If you are interested in blogging or want to promote your book, please contact E. B. Davis at writerswhokill@gmail.com.

October Interviews

10/07 M.E. Browning, Shadow Ridge

10/14 Alexia Gordon

10/21 Adam Meyer

10/28 Barbara Ross, Jane Darrowfield and the Madwoman Next Door

October Guest Bloggers

10/03 Kathleen Kalb

10/17 S. Lee Manning

10/31 Sharon Dean

WWK Weekend Bloggers

10/10 Jennifer J. Chow

10/24 Kait Carson


For The Love Of Lobster Tales by Shari Randall is now available to download free for a limited time. Go to Black Cat Mysteries at: https://bcmystery.com/ to get your free copy! Thanks for the freebie, Shari.

Keenan Powell recently signed with agent Amy Collins of Talcott Notch. Congratulations, Keenan!

KM Rockwood's "Secrets To The Grave" will appear in the new SinC Chesapeake Chapter's new anthology Invitation To Murder, which will be released by Wildside Press on 10/6.

Congratulations to our two Silver Falchion Finalists Connie Berry and Debra Goldstein!

Paula Gail Benson's "Cosway's Confidence" placed second and Debra Goldstein's "Wabbit's Carat" received Honorable Mention in the Bethlehem Writers Roundtable 2020 short story contest. Congratulations, Paula and Debra!

Susan Van Kirk's Three May Keep A Secret has been republished by Harlequinn's Worldwide Mystery. The WWK interview about the book can be accessed here. We're so glad another publisher picked up this series.

KM Rockwood's "Burning Desire," and Paula Gail Benson's "Living One's Own Truth," have been published in the anthology Heartbreaks & Half-truths. Congratulations to all of the WWK writers.

Please join Margaret S. Hamilton's Kings River Life podcast of her short story "Busted at the Book Sale" here. Congratulations, Margaret!


Friday, June 21, 2019

Caroline, Little House Revisited by Sarah Miller: A Review by Warren Bull

Caroline, Little House Revisited by Sarah Miller: A Review by Warren Bull

Image from Frantzou Fleurie on Upslash

This novel was written with the full approval of the Little House Heritage Trust. It is a USA Today best-seller. As a child, I read all the Little House books and enjoyed the adventures of Laura and her family. I suppose I expected something nostalgic from this book, but I got much more. This would be an excellent historical novel even if there had been no Little House books.
Thinking back to Laura Ingalls Wilder’s work, I remember that Pa (Charles) was always shown as his daughter’s hero. He was physically strong and brave, ready with a cheerful fiddle, and a story. Ma (Caroline) was strong in other ways. She was presented as a model of correct behavior and persistence but she was not treated with the special love of a girl toward her father.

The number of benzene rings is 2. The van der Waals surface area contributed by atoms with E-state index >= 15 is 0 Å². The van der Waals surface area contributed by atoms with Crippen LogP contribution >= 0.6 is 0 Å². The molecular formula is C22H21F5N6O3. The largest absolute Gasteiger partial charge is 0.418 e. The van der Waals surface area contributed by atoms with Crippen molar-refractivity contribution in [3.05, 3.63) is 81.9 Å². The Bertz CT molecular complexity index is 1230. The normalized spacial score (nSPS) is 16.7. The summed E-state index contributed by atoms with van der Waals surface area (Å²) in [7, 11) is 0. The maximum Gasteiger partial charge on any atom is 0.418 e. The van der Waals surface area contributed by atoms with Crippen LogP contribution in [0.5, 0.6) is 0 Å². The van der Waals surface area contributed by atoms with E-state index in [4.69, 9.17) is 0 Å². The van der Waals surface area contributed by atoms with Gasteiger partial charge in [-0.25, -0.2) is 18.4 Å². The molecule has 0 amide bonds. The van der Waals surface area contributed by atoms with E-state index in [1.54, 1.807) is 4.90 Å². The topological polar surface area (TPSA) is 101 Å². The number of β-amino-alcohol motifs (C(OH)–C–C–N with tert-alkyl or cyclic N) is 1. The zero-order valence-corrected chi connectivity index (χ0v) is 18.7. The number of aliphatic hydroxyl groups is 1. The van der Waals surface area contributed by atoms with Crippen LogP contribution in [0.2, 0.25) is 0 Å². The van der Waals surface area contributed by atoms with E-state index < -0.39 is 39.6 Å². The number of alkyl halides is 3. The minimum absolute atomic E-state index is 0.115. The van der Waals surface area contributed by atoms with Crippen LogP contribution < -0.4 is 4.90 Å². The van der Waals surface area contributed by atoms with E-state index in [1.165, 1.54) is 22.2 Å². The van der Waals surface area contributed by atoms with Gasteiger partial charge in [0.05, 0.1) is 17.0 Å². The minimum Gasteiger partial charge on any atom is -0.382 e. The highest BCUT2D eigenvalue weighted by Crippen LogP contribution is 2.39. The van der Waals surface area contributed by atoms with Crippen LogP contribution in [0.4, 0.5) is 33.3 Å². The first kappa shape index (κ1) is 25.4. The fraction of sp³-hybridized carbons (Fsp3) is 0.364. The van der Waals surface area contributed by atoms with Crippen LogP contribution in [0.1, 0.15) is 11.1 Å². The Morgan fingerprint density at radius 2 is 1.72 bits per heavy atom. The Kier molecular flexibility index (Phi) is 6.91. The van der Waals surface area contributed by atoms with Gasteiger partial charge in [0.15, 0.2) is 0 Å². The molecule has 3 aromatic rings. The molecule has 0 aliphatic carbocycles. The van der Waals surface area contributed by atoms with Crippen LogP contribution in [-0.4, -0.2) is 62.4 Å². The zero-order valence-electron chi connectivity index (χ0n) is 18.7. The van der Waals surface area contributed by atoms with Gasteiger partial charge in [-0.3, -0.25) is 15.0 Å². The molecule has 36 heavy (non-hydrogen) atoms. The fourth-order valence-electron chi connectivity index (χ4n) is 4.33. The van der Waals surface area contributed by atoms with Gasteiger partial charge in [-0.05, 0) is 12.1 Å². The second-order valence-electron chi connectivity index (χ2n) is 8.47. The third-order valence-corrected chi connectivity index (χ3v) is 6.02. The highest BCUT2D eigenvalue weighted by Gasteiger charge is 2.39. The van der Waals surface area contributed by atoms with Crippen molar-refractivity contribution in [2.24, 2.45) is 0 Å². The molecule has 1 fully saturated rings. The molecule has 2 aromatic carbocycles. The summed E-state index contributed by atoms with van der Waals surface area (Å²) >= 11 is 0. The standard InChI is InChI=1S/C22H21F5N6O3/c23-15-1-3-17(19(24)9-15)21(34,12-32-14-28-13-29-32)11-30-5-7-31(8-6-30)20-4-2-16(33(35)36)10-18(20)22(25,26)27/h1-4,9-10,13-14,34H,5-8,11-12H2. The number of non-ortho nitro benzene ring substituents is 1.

Miller presents a woman, pregnant and without friends and family close by who has to make do on her own on the frontier in 1870. While Charles is amazingly capable of building a log cabin or freeing a wagon sunk deeply in the mud, he is not mindful of the dangers of crossing a frozen lake while the ice cracks around the wheels of the wagon or fording a river strong enough to carry horses and wagon, not to mention the family riding inside.
Caroline has aches and fears of her own that she conceals from her husband and daughter. She is interesting as an adult outside the role of a mother. Charles, as a man, outside the role of father, is also given a more complete realization than in the Little House books.
The history is well researched and compelling. The attitudes and beliefs of the characters are timely and notably different from people of our time. 
This is a very successful re-imaging of well-known literary characters and I recommend it very highly.


KM Rockwood said...

I've always been intrigued with the way the Little House series demonstrates the historic changes from the time when Laura and Mary share a tin cup in the largely isolated and self-sufficient House in the Big Woods to De Smet, where they are part of a community and have access to the manufactured goods available through a store.

Margaret S. Hamilton said...

I agree with Kathleen. As the Ingles moved around the Midwest, civilization kept catching up with them.

Kait said...

I never read the books, but I loved the series. Someday, I'll catch up with the literary Laura. I'm so glad some delved into Ma Ingles. I've always wondered how she coped with the prairie. Women pioneers were the unsung heros who have always fascinated me.

Jacqueline Seewald said...

Good review, Warren. The book sounds quite interesting.